S.2340 - Federal Labor-Management Partnership Act of 2018115th Congress (2017-2018) |
|Sponsor:||Sen. Schatz, Brian [D-HI] (Introduced 01/25/2018)|
|Committees:||Senate - Homeland Security and Governmental Affairs|
|Latest Action:||Senate - 01/25/2018 Read twice and referred to the Committee on Homeland Security and Governmental Affairs. (All Actions)|
This bill has the status Introduced
Here are the steps for Status of Legislation:
- Passed Senate
- Passed House
- To President
- Became Law
Summary: S.2340 — 115th Congress (2017-2018)All Information (Except Text)
Introduced in Senate (01/25/2018)
Federal Labor-Management Partnership Act of 2018
This bill establishes the Federal Labor-Management Partnership Council to: (1) advise the President on matters involving labor-management relations in the executive branch; (2) collect and disseminate information about and provide guidance on partnership efforts in the executive branch, including the results of those efforts; and (3) use the expertise of individuals, both inside and outside the federal government, to foster partnership arrangements in the executive branch.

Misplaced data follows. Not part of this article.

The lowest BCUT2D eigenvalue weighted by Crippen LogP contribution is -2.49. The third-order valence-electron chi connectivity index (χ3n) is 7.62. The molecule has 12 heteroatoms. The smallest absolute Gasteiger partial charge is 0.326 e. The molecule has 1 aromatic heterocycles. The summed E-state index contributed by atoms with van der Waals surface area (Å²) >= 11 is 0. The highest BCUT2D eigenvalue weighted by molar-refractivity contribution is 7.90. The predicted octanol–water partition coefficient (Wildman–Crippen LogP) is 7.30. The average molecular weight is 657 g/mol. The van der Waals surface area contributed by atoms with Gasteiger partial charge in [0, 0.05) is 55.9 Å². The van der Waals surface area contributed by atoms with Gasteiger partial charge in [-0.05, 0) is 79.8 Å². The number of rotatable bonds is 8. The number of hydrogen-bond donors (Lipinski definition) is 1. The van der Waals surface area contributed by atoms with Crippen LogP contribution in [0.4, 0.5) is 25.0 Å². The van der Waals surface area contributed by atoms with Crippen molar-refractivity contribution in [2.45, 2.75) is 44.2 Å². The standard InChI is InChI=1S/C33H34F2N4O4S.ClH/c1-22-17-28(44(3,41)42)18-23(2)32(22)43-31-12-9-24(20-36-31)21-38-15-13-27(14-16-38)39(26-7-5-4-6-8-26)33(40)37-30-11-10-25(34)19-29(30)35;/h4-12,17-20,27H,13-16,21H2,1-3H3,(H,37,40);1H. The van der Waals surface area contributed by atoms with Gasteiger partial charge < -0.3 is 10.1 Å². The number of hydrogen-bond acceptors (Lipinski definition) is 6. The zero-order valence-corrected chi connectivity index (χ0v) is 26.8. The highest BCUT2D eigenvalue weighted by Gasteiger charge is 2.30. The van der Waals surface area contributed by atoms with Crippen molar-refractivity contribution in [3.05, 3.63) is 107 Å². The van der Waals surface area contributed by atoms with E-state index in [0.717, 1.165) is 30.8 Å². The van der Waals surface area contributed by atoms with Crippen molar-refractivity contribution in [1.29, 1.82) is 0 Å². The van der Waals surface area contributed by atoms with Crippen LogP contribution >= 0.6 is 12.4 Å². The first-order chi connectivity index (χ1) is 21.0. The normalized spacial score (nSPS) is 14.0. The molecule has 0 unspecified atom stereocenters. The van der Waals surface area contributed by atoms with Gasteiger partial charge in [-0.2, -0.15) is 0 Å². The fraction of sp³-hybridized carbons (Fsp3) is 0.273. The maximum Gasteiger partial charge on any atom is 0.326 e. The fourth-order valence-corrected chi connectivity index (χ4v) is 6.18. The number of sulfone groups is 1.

The head of each agency that is subject to authority permitting employees of the agency to select an exclusive representative shall take the following actions: (1) create labor-management partnerships by forming labor-management committees or councils at appropriate levels, or adapting existing committees or councils if such groups exist; (2) involve employees and employee representatives as full partners with management representatives to improve the civil service to better serve the public and carry out the mission of the agency; (3) provide systemic training of appropriate agency employees (including line managers, first-line supervisors, and labor organization representatives) in consensual methods of dispute resolution; (4) allow employees and employee representatives to have pre-decisional involvement in all workplace matters to the fullest extent practicable, without regard to whether those matters are negotiable subjects of bargaining; and (5) evaluate progress and improvements in organizational performance resulting from labor-management partnerships.